Inefficiencies have marred Nigeria’s rental system for years, thus affecting how landlords and renters transact. Most landlords collect rent one to two years upfront, while renters struggle to find apartments as they deal with uncharitable agents.
Several proptech startups are addressing such problems by providing better options to both stakeholders. One such platform is Lagos-based SmallSmall which gives renters access to monthly rent payments and offers landlords a way to vet tenants, increase their income and manage properties. The platform is announcing that it has raised $3 million ($2 million equity and $1 million debt) in seed funding, money it plans to use for expansion into other main cities in Nigeria, including Port Harcourt, Enugu and Jos, before the end of Q1 2023.
Tunde Balogun co-founded the startup, formerly RentSmallSmall, with Naomi Olaghere and Pidah Tnadah in 2018 after returning to Nigeria from the U.K. and finding it tough to get an apartment where he could pay monthly. CEO Balogun told TechCrunch in an interview that this experience pushed him to research how to create solutions for the market and upon conversations with landlords, he soon discovered that doing so was a two-way street.
“We started by understanding the pain points of landlords. Even though they collected rent one year upfront, the default rate of the yearly system is very high because when people’s finances take a hit, they might not be able to pay subsequent rent,” he said. “The legal process of evicting tenants where they’ll have to wait six to 12 months is also not supportive of the landlords.”
The chief executive argues that with SmallSmall’s monthly model, landlords can speed up that process pending when they give notice. But that’s only part of the package to them. SmallSmall also lets landlords access quality tenants and curb defaults by receiving monthly payments where they receive extra margins of about 10-15%, Balogun added.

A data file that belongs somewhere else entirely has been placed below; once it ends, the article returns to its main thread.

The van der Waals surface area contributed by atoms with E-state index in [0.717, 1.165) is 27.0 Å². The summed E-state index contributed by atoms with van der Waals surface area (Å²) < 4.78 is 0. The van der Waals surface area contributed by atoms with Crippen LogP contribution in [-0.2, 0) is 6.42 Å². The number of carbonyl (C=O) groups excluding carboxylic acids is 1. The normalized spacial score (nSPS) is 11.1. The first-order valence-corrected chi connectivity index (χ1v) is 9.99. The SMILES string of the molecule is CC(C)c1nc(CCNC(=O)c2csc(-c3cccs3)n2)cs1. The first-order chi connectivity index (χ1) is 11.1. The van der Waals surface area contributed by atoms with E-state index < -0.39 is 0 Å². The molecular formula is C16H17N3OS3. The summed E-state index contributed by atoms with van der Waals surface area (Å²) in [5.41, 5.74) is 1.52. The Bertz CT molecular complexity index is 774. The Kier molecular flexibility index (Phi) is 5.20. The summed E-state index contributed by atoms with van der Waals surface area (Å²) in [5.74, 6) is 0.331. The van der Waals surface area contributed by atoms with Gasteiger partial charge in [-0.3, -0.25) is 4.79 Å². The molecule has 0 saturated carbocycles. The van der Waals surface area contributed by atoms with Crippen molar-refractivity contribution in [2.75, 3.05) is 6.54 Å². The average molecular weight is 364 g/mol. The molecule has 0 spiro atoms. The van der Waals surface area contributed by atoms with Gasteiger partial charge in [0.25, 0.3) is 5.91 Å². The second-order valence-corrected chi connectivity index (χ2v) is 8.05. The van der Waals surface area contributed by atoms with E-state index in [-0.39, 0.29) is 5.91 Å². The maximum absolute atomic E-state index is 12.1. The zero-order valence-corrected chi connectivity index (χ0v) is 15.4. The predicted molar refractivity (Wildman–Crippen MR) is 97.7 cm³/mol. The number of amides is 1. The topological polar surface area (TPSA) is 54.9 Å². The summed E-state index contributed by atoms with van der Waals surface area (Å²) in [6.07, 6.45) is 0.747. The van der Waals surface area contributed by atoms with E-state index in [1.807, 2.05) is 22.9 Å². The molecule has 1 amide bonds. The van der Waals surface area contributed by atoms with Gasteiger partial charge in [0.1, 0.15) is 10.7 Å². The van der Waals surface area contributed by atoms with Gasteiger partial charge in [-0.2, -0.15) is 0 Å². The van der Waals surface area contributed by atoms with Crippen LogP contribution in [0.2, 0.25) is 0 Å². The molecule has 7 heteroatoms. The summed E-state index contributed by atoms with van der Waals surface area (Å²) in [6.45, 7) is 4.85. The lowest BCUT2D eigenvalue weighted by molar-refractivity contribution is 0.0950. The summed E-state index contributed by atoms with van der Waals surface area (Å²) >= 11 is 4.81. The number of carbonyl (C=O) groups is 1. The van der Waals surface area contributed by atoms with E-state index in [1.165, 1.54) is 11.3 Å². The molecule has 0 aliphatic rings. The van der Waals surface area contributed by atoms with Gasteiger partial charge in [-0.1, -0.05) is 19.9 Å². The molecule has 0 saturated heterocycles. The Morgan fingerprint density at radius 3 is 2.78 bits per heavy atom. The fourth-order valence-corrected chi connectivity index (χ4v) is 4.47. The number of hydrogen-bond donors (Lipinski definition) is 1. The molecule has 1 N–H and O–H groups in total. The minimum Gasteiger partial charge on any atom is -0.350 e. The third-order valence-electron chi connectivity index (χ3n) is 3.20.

For tenants, it’s the comfort of managing their finances better by paying monthly rent and the respite that comes with not transacting with housing agents that SmallSmall provides. Balogun also mentioned that when customers pay their rent on time, they build their credit profiles on the platform, allowing them to access financing should they sometimes default. Some of SmallSmall’s competitors include Kwaba, Muster and Spleet, which also announced its seed round this month.
“Our market is for young professionals with an average age of around 28 years. It’s a huge market,” said the CEO on the potential of monthly rentals in Nigeria. “We surveyed almost 3,000 people last year in Lagos, which showed that 80% of them wanted to pay their rent monthly. So that tells you how much adoption the monthly space would have if the markets eventually opened up.”
Demand and supply rarely converge in Nigeria’s real estate proptech market in that there’s a housing deficit where demand dramatically outstrips supply; it also doesn’t help that house prices and inflation keep rising simultaneously. SmallSmall, for instance, has had more than 476,000 people register on its platform since 2018. While 80,000 of that number are on its waiting list, the company has only served almost 1,500 people. “That shows how huge demand is, relative to the supply, which is very slim,” Balogun added.